The long-term consequence of the Cyprus conflict referred to by the international community as the ‘Cyprus problem’ rests on the bodies of Cypriot women. Cypriot women’s diverse experiences and roles in resistance of war and mobilisation of peace impacts post-conflict conditions. The issues relevant to Cypriot women in post-conflict who have experienced trauma and violence due to war, requires a practice and theory that goes beyond Western universal applicability. This study challenges capitalist heteronormative patriarchy and European models of civil society building that have kept Cypriot women on the margins. An investigation of Cypriot women’s voices cross war zones in the documentary film entitled Women of Cyprus (Katrivanou and Azzouz, 2009) bring to light the impact of ethno-nationalism and ethnic divisions and the complexities of women’s positionality in conflict. A transnational feminist perspective is used to advance theories of gender and serves as a critique for reconciliation in Cyprus.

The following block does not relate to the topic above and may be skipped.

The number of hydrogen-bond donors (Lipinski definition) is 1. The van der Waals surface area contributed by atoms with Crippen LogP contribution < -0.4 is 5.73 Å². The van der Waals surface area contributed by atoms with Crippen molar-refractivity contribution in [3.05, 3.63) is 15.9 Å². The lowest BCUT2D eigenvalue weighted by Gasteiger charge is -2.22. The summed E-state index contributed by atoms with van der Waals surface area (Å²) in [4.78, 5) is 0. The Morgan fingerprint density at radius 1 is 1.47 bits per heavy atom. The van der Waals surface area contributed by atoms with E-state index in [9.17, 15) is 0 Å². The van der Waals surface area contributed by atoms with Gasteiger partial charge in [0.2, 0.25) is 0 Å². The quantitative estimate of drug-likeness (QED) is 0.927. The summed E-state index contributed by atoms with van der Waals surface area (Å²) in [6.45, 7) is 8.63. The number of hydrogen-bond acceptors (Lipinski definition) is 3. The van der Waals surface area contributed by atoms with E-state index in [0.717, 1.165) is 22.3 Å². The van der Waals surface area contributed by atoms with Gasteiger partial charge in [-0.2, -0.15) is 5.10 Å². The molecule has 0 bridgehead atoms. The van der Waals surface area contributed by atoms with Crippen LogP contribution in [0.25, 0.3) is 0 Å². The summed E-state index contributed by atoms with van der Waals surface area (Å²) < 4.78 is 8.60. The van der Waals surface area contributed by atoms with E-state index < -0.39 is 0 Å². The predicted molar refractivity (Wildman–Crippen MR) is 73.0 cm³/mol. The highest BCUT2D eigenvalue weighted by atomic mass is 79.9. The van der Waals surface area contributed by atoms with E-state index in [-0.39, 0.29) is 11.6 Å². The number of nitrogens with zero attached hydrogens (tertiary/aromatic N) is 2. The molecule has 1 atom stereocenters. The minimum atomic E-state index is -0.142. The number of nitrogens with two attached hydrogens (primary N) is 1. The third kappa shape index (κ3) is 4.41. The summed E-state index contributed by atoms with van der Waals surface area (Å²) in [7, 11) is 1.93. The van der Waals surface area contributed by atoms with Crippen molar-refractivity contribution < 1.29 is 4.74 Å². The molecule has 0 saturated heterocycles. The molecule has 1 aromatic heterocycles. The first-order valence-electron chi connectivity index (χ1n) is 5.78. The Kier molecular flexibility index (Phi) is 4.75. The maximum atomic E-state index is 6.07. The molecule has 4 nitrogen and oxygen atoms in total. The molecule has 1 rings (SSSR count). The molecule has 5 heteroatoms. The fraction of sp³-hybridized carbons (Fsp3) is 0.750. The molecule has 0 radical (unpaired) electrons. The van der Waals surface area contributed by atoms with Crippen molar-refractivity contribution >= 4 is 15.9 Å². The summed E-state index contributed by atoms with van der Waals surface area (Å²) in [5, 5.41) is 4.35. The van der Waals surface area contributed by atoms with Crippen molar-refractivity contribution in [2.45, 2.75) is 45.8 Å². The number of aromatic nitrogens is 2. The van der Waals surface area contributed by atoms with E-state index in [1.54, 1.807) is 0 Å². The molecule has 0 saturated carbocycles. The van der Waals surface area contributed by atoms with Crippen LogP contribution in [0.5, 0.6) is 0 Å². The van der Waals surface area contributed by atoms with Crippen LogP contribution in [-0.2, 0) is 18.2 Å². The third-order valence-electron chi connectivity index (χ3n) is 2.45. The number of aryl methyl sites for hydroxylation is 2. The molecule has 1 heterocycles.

decolonization, Cypriot women, conflict, transnational feminism, feminist epistemiology, oral history, identity, nationalism, militarism, heteronormative patriarchy
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